Charlotte Business Journal

An estimated 1.4 million individuals have used the $8,000 federal tax credit for first-time home buyers, according to the Internal Revenue Service.
A Dec. 1 deadline looms for first-time buyers to purchase a house to qualify for the tax credit.
The credit equals 10 percent of the purchase price of a home, up to $8,000. It either reduces the individual’s tax payment or will be returned as a higher refund next year.
There are income limits to the program, which is designed to ease the housing crisis by reducing the inventory of homes on the market.

Connie’s thoughts: KEEP THE $ 8000 FIRST-TIME BUYER TAX CREDIT

1. IT WORKED and studies have shown that hundreds of thousands of homes were SOLD , in part due to this tax credit. The article above says over 1 million buyers are already receiving this credit. If we do not have this credit we will see fewer sales and with more foreclosures coming to market, this could have a negative effect on housing.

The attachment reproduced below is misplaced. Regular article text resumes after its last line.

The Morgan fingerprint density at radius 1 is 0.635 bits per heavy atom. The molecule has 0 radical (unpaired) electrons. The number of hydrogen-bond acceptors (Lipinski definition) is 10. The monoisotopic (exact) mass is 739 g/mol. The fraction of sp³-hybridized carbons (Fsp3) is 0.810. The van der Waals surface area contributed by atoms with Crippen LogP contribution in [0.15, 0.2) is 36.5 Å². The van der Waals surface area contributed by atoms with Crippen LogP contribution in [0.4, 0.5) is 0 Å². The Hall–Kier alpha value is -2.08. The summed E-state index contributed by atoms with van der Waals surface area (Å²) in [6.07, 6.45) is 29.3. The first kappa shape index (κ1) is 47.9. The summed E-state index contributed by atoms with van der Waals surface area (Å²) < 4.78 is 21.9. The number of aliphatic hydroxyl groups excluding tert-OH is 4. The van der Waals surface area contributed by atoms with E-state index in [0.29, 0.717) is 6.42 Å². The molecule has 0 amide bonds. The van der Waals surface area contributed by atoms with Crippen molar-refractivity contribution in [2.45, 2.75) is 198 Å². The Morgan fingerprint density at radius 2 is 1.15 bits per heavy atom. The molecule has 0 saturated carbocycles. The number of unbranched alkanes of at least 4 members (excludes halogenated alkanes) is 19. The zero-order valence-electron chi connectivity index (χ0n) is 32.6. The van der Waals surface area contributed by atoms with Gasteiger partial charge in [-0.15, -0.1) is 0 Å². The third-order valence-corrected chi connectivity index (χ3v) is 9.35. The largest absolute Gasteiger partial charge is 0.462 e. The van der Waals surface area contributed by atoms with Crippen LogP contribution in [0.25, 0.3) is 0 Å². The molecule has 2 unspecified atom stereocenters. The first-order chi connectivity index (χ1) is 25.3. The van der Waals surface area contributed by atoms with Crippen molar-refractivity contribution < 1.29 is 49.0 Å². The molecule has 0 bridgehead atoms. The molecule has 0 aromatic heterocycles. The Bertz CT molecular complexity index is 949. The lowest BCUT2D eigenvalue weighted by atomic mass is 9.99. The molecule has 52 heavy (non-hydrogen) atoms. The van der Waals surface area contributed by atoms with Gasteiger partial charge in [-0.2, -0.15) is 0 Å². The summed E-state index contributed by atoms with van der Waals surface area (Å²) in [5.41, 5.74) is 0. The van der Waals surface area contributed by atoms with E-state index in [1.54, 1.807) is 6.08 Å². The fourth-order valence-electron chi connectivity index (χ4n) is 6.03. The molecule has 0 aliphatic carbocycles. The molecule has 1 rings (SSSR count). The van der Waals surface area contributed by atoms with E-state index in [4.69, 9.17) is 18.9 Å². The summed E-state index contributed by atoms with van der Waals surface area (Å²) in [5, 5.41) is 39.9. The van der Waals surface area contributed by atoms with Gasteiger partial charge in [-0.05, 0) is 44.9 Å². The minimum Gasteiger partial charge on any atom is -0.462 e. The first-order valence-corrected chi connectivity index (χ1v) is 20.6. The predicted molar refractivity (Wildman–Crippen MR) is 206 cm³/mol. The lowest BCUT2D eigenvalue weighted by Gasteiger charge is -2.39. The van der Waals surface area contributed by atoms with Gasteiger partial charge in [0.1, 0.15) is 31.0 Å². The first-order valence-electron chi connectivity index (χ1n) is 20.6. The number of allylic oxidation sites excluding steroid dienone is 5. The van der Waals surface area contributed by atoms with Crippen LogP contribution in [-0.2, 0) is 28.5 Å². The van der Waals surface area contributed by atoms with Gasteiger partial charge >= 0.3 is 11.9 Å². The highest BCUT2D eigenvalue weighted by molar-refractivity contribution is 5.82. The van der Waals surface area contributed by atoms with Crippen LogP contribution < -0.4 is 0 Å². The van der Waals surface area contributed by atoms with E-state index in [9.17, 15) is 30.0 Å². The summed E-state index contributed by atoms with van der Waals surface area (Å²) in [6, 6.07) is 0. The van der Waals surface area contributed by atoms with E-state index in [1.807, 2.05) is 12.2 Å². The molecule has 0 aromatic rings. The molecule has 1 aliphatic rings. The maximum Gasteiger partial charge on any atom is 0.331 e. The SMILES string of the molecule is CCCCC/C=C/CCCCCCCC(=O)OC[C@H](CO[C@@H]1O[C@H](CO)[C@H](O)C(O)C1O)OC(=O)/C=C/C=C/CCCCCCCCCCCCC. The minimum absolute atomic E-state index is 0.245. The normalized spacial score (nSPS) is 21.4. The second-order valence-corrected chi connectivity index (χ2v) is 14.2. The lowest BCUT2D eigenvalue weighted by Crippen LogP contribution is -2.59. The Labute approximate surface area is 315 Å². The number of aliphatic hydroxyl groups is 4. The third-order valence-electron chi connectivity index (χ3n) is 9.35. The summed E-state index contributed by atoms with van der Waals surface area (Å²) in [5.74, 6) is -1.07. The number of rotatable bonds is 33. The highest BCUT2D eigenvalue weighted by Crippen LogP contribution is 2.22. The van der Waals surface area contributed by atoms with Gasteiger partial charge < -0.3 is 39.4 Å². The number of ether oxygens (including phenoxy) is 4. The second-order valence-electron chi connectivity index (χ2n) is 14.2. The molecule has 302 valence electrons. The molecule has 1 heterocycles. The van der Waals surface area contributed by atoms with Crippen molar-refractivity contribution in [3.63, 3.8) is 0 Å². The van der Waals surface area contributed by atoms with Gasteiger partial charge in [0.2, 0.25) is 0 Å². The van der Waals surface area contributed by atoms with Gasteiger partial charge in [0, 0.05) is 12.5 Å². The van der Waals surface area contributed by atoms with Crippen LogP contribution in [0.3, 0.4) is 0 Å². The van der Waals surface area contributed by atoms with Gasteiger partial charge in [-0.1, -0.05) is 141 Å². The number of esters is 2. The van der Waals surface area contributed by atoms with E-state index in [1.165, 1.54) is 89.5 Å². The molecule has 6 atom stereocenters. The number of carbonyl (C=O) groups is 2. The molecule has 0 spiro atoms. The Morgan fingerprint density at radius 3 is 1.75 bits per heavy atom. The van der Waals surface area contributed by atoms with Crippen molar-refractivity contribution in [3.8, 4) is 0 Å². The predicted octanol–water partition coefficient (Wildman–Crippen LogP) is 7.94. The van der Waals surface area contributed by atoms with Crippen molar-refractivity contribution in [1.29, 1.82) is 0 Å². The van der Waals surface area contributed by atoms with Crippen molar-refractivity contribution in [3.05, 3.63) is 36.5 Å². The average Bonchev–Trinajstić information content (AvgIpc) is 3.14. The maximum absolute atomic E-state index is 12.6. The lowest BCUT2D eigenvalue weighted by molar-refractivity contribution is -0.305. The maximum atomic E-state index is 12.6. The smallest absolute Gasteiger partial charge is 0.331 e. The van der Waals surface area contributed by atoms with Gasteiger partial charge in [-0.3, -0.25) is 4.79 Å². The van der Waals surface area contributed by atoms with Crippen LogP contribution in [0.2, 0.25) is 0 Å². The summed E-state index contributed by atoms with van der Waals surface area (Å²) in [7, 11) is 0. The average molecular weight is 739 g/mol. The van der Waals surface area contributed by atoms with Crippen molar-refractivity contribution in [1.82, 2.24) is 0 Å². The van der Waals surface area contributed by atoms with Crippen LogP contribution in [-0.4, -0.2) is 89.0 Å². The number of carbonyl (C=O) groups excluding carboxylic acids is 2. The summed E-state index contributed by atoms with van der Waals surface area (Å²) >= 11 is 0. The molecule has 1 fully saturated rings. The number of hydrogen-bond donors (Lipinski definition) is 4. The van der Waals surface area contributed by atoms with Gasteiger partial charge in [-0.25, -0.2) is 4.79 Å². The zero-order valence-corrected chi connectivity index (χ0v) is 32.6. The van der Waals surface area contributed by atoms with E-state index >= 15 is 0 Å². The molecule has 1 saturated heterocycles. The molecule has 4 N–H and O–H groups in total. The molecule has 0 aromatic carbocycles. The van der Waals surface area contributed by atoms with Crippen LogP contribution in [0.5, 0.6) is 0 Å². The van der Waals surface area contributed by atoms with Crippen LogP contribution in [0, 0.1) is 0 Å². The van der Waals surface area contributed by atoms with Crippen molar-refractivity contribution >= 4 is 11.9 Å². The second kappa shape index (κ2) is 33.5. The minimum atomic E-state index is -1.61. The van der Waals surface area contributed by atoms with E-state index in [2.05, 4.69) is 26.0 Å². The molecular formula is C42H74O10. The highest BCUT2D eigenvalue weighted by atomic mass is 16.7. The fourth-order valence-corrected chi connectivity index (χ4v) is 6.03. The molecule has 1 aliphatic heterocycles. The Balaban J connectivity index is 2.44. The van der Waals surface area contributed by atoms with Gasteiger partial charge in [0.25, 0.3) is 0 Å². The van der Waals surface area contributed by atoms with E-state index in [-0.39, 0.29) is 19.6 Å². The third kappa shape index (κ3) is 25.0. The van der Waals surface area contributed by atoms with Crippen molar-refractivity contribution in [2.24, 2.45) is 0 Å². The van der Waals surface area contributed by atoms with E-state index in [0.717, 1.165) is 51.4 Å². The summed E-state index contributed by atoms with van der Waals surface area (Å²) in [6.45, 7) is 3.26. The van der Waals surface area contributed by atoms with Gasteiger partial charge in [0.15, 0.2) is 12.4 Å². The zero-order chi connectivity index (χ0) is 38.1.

2. When a house is sold it keeps stimulating the economy because it creates jobs for contractors, home amenity suppliers, etc. And we all know that a house is never done!

3. Housing was at the center of this recession, to stop a program that is working so well, at this time, could be a mistake.

4. Housing and housing related services STIMULATED THE ECONOMY and that’s good since much of the stimulus package hasn’t been put to work yet.

5. Some of the credits that were given in the past for other things were not spent and went into savings instead. The first-time home buyer tax credit is being spent by new home owners on their home so it definitely stimulates the economy as intended.

6. The first-time buyer tax credit should also be extended to ALL HOME BUYERS for a period of time. The jumbo market is still suffering and prices in those communities continue to decline. At least give a buyer of an expensive home something for moving forward today.